Kaine and his wife have been living in the same Richmond neighborhood for the past 32 years and attend the church where they married, a predominantly African-American Catholic parish where he sings in the choir. They have three grown children, all in their 20s—Nat, Woody and Annella.
A Google search of “Tim Kaine” and “boring” yields a plethora of material from last summer, including jabs from late-night comedians. Kaine hardly seemed offended by the label. Throughout the campaign he embraced it, even deadpanning on Meet the Press that boring guys were the “fastest growing demographic in this country.” When Clinton was asked if she considered Kaine boring, she replied, “Yes—I love that about him.”
But not everyone went along with the joke, which may have deepened after Kaine delivered what was widely deemed an awkward performance at last fall’s vice presidential debate, reportedly interrupting Gov. Mike Pence 70 times. At least one person came forward to debunk the notion that Kaine was socially challenged and to refute the arguably more demeaning insinuation that he was little more than a safe pick for Clinton in a race that had grown increasingly contentious.
That person was Beau Cribbs, who had served for two years as Kaine’s personal assistant when he was governor. Cribbs told Politico: “A boring person is someone you would dread getting stuck next to at a party, or someone you wouldn’t want to go on a transatlantic flight with. Tim Kaine can talk to you about anything, and he can talk about it much more eloquently than you could.” Cribbs recounted road trips with Kaine in which the governor indulged his lively command of trivia, especially in the categories of baseball and music, and his spunky sense of humor. Cribbs even recalled an occasion when Kaine joined him in doing stand-up comedy at the Richmond nightclub where Cribbs occasionally performs. Not least, he referenced Kaine’s passion for playing the blues harmonica, noting that the governor always carried several harmonicas in his briefcase.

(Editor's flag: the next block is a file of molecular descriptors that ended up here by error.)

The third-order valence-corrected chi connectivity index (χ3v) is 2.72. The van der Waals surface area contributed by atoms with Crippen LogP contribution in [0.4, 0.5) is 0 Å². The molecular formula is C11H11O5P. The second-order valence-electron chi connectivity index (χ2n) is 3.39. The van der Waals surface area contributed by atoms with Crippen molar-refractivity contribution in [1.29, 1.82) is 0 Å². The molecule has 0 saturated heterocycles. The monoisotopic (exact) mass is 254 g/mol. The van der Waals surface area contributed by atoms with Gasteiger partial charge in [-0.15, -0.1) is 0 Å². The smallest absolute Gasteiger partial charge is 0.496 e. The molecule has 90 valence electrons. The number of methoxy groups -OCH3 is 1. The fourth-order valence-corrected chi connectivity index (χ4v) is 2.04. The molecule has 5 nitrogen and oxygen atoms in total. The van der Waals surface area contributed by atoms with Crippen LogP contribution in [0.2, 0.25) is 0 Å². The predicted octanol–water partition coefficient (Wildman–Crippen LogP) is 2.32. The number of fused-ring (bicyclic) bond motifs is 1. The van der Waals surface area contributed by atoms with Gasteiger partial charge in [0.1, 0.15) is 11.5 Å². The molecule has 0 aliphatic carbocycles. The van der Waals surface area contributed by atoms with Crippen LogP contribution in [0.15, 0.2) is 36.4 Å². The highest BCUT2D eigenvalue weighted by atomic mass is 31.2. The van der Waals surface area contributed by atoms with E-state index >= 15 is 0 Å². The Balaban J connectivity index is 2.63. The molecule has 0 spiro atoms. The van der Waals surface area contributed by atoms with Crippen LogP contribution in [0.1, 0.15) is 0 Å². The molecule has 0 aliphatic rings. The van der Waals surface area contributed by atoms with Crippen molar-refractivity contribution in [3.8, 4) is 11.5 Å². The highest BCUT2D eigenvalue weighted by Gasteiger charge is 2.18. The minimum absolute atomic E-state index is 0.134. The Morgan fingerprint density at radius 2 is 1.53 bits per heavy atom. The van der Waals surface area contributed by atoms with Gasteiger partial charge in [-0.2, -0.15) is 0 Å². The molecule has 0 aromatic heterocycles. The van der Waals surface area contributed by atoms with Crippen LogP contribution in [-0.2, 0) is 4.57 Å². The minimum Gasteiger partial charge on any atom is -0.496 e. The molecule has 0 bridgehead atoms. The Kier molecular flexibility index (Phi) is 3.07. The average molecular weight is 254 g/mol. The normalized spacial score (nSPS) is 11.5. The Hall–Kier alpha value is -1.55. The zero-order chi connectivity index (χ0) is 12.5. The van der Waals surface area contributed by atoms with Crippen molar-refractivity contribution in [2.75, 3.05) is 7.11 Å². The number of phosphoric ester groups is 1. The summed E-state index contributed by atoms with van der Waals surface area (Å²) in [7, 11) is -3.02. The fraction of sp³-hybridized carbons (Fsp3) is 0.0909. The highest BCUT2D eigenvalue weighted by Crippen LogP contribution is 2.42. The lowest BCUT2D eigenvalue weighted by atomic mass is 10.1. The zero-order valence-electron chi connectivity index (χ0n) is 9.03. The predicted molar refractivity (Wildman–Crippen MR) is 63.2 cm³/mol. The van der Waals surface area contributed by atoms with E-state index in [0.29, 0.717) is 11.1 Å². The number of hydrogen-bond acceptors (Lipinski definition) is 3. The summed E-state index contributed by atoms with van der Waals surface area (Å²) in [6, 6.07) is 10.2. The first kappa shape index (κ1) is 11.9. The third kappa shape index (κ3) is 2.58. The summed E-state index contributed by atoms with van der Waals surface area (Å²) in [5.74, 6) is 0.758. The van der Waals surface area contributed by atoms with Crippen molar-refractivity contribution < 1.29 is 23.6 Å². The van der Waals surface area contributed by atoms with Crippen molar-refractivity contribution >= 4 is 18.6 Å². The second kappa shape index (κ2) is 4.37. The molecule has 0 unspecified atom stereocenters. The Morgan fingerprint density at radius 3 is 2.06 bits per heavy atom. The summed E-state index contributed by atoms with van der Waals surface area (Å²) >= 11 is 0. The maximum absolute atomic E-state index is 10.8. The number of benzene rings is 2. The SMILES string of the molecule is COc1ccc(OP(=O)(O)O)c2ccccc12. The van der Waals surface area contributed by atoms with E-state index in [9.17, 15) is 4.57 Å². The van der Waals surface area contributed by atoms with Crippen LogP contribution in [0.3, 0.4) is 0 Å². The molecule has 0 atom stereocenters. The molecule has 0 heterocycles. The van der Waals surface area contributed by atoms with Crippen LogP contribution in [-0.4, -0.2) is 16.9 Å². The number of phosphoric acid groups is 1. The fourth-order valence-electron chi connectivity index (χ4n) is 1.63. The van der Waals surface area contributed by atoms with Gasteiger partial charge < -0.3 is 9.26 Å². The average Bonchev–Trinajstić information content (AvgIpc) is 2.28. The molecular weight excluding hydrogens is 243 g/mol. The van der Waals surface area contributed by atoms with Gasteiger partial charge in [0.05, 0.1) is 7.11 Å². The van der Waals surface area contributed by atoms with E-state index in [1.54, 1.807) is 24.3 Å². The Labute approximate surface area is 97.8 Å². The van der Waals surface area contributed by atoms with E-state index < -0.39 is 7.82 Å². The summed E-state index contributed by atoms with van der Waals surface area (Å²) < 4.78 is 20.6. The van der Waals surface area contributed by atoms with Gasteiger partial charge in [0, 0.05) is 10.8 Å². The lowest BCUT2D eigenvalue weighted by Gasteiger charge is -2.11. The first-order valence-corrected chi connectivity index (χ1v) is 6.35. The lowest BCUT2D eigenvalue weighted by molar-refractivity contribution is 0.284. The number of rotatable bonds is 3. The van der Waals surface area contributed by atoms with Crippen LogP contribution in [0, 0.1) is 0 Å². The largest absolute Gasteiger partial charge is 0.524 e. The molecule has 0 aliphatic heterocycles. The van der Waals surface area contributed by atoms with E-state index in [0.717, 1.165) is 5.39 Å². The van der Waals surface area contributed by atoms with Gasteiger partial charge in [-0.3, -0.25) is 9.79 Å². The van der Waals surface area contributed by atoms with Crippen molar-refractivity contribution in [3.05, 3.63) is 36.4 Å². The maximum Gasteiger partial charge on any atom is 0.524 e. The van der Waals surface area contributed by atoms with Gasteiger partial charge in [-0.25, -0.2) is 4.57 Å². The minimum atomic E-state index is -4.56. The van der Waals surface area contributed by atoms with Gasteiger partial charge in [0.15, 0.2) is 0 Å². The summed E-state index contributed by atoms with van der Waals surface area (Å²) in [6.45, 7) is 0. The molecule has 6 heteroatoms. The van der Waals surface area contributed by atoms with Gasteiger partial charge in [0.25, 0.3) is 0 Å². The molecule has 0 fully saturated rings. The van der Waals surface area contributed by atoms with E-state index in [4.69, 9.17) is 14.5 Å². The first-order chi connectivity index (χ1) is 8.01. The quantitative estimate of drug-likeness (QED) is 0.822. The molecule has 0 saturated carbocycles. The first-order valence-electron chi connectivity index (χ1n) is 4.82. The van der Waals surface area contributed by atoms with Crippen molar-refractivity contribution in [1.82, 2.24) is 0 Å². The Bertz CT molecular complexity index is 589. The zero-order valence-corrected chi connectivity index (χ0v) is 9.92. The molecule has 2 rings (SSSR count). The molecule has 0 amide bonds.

Indeed one thing that shatters the image of a stuffy politician is the fact that Kaine can walk into a bar and tell jokes or have a jam session with local musicians. He regularly does just that at bluegrass jamborees all around Virginia.
Then there is the senator’s eloquent command of Spanish, which he picked up during a mission trip to Honduras in 1980. He interrupted his studies at Harvard to spend nine months in the impoverished, junta-controlled nation, teaching classes in welding and carpentry, skills he learned from his dad, at a Jesuit-run high school. In return, he says, he acquired not just a new language but a vast appreciation for American democracy and public service. To hear Kaine deliberate in Spanish, as he did in the first-ever speech of its kind on the Senate floor in 2013, is to witness his embrace of diversity and outreach. (Consistent with that, he has advocated what he sees as a humane immigration policy that includes protecting the border and implementing a long-term, tightly regulated path to citizenship.)
If there is anything boring about Kaine, it may be his moderate governing style. He has generally embraced an incremental approach when pushing for policy changes, avoiding the revolutionary style of Democratic firebrands like Sens. Bernie Sanders and Elizabeth Warren. It’s a style that matches his even-keeled temper. According to Cribbs, “He never gets too high or too low when things are going well or not so well. He’s got a very steady hand, and he was that way the whole time I worked for him.” Kaine’s cool pragmatism has been compared to that of Barack Obama, whom he counts as a close friend.
Anyone who has listened to Kaine expound the latest issues—during his regular Q&A sessions on WTOP radio, for instance—might concur with Cribbs’ final assessment: “He’s a lot more politically savvy than you might think, and he makes really strategic decisions. He comes off as Mr. Nice Guy, and he is a nice guy … but it’s not like he’s Mr. Rogers.” (No disrespect to Mr. Rogers, Cribbs insisted.)
During the vice presidential debate, Donald Trump offered his own depiction of the Democratic nominee: “Kaine looks like an evil crook out of the Batman movies,” the future president tweeted.
It was not an election season that will be remembered for its intellectual substance. Or civility.